It's been five days since most COVID-19 health orders were lifted in Kentuck. Masks are still required on public transit, in schools and in long-term care facilities.
Gov. Andy Beshear said COVID-19 remains a threat, and the Commonwealth is still in crisis. Standing by the governor at nearly every COVID-19 update, announcement or presentation has been Dr. Steven Stack, the commissioner of the Kentucky Public Health Department.
WCPO anchor Evan Millward interviewed Stack Wednesday about steps forward for the Commonwealth:
EM: Most of us our returning to our pre-pandemic lives. That feels good to say, but still less than half of Kentucky’s population is vaccinated. Is there any concern about or threat from being out without masks, in groups, being back to normal?
SS: So it’s an incredible success to have this many Kentuckians vaccinated so quickly. There’s still more work to be done, though, as you point out. We still have half the population who has to get vaccinated.
To that point, we have the Shot at a Million campaign, and I’d encourage everybody to go out and get vaccinated for your own protection, but also to sign up at the shotatamillion.ky.gov website where you have a chance to win $1 million each of the next three months — or, if you’re 12 to 17 years old, there are going to be five lucky young folks who get the chance at a full scholarship to go to college here in Kentucky. So we need people to get vaccinated to keep ourselves safe, and there are plenty of opportunities to incentivize you to do that as well.
EM: If we’re out enjoying our bars and our restaurants, or going to events that are finally happening, if we’re vaccinated it’s all the honor system, right? Is there any concern or threat of being in groups with people we just don’t know?
SS: So the vaccines are incredibly protective of you if you are vaccinated. So for example, in the last three months, in March, April and May, 97% of the people who went, who got sick with COVID were unvaccinated, 94% of the people who went in the hospital with COVID were unvaccinated, 92% of the people who died in the last three months from COVID were unvaccinated.
If you get vaccinated, you have incredible protection, so please, for yourself, for your family, for your loved ones, get vaccinated.
For the others, they have chosen, at this point, not to get vaccinated, And they can become infected, they can suffer from the consequences of the disease and they can spread it to others.
So if you still feel you’re vulnerable, you have to take extra steps to protect yourself and determine what settings you go into and whether you continue to choose to wear a mask or not.
EM: That’s one thing I hear from a lot of my friends who are young parents. Their kids are younger than 12; they still can’t get the vaccine. Would you have some advice for them, best practices maybe, or for folks who are immunocompromised and haven’t been able to get the vaccine yet?
SS: Right, so for children under 12, they still can get infected. Thankfully, children under 12 are probably the lowest-risk category for any significant or ongoing harm. That doesn’t mean we shouldn’t take it seriously, and they can still get infected and spread it to others who are more vulnerable.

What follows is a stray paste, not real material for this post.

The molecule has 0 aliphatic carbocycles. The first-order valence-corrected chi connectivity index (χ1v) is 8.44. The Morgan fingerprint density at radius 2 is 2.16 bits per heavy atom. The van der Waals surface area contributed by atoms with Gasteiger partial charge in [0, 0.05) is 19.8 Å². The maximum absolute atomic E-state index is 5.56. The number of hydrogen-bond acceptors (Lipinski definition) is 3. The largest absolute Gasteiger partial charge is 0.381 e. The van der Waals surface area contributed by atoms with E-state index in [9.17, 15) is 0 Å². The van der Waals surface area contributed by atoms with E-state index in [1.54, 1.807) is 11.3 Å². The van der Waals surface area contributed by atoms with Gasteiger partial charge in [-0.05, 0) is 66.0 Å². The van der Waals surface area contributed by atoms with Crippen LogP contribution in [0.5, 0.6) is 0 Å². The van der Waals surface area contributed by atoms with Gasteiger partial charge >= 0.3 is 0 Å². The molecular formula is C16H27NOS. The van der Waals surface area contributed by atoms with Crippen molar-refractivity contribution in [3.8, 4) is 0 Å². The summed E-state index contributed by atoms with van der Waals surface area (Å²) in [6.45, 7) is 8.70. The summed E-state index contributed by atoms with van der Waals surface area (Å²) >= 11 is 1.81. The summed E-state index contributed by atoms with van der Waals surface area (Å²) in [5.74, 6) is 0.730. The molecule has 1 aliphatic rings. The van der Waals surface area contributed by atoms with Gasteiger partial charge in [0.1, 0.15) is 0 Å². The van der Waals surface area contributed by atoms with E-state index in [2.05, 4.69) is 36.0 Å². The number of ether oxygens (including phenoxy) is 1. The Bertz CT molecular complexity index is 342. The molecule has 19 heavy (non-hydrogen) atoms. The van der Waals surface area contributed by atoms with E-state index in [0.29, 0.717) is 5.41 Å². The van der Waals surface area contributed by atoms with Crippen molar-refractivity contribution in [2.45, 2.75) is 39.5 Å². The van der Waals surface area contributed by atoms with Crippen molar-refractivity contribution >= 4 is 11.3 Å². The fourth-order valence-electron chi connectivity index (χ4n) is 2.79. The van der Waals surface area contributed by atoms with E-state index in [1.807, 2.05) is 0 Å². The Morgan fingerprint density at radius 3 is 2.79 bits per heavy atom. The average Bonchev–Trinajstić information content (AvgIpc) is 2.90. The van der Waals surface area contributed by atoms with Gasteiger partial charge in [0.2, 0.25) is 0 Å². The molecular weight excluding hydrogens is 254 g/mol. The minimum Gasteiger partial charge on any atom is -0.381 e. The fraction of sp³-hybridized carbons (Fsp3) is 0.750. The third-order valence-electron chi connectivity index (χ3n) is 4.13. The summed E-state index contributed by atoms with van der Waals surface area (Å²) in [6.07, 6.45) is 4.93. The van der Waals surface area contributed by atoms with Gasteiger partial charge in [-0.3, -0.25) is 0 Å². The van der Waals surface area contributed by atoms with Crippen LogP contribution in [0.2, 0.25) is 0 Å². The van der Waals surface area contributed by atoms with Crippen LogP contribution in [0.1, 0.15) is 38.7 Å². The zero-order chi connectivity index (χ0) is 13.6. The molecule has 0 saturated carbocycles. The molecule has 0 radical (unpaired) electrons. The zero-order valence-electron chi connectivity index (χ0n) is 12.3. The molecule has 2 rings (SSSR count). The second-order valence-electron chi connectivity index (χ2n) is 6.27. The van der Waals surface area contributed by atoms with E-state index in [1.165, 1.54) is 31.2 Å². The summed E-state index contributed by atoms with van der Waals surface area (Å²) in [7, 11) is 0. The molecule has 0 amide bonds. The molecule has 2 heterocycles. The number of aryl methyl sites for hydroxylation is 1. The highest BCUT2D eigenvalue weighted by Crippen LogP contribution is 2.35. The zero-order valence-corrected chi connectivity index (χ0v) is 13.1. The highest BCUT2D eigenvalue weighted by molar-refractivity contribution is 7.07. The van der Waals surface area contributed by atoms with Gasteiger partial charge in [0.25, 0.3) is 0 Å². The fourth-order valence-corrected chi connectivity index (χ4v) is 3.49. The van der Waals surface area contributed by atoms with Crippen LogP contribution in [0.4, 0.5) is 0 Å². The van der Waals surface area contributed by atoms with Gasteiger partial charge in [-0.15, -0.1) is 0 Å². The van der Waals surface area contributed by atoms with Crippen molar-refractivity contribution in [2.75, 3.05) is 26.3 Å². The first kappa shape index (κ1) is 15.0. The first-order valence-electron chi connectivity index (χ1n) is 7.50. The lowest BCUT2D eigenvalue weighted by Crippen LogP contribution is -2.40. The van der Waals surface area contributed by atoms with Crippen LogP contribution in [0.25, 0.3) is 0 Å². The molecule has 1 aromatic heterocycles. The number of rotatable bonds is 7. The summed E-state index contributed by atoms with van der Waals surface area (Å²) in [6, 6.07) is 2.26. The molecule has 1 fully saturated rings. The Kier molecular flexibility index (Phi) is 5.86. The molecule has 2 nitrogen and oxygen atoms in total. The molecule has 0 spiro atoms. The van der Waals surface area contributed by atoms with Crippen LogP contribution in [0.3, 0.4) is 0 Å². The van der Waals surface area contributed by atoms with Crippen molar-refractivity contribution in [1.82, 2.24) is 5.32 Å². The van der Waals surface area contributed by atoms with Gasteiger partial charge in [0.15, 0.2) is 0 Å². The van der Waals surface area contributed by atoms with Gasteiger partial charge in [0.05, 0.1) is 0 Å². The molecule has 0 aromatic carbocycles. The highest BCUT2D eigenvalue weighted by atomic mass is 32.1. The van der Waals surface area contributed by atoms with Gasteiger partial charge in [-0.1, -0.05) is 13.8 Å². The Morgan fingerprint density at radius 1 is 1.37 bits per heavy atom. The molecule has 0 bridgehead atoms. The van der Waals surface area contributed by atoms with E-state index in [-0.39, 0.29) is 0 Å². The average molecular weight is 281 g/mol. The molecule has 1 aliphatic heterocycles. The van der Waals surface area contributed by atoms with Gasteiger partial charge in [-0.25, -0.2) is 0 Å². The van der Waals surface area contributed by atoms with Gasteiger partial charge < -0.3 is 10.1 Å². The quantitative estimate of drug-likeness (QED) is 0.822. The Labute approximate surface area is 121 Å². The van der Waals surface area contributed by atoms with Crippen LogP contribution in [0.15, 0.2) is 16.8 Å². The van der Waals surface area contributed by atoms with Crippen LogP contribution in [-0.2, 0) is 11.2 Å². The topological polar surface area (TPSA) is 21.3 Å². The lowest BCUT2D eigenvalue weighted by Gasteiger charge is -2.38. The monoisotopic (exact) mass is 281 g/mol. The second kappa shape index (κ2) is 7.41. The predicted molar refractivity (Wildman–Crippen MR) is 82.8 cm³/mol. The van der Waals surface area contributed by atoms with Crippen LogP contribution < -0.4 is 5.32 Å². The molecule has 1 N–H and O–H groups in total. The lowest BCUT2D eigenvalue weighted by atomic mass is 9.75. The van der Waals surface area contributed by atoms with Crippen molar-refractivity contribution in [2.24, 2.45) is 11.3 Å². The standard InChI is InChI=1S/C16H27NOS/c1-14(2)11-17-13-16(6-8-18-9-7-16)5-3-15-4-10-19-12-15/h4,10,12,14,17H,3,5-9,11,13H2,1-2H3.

If you have immunocompromised conditions, you’re on medications that blunt your immune system’s response, you probably should still take extra care and precaution — and that may mean you just don’t go into settings where you are particularly close to people you don’t know and whose vaccination status you don’t know.
Again, all along this journey, we’ve urged people to be patient and kind and tolerant with each other. If someone’s wearing a mask, we all need to respect their choice to wear a mask. They may be doing that to keep themselves or someone else safe. It’s important that we continue to support them as they do the best they can to stay healthy.
EM: So, it’s great that it’s warm out, we’re all outside now, but you look down ahead to the fall and the winter further down the line. Is there anything that concerns you or that we should be on notice about there, or are we truly on the road to being normal again?
SS: So we have shown — and thank goodness for the scientists who did such great work — we have shown this is a vaccine-manageable condition. If you get vaccinated, it works incredibly effectively, so folks need to do that.
As we enter into the fall and the winter — we're still in the beginning of summer, but as we enter into the later parts of the year, hopefully a lot more people will have been vaccinated as they’ve seen how effective they are, how safe they are and just how much they’ve enabled us to get back to the lives we’ve missed.
And so, in your counties up in Northern Kentucky, in Boone, Kenton and Campbell, you’ve got higher vaccination rates than the general state at-large, so kudos and congratulations to Northern Kentucky for showing the way. Two of your counties are in the top five for the state. We need them to continue to show the way and encourage more people still to get vaccinated.
EM: You’ve had a busy year and a half helping manage the response to COVID-19. Are there any particular moments that are going to stick with you years from now?
SS: It has been a privilege to serve and it’s been one of the most exhausting things I’ve done over this journey in life, but it’s been one of the greatest privileges without a doubt.
I have seen so many acts of kindness and caring and concern for each other. People who send me nice thank you notes, people who look out for their neighbors and their families, people who have done their very best to keep all of us safe, including themselves.
The things I’ll remember from this is just what a privilege it has been to serve our state and its people and what a wonderful opportunity it’s been to serve alongside the governor and Cabinet Secretary Friedlander as we’ve done the best we can in difficult circumstances to support the entire state.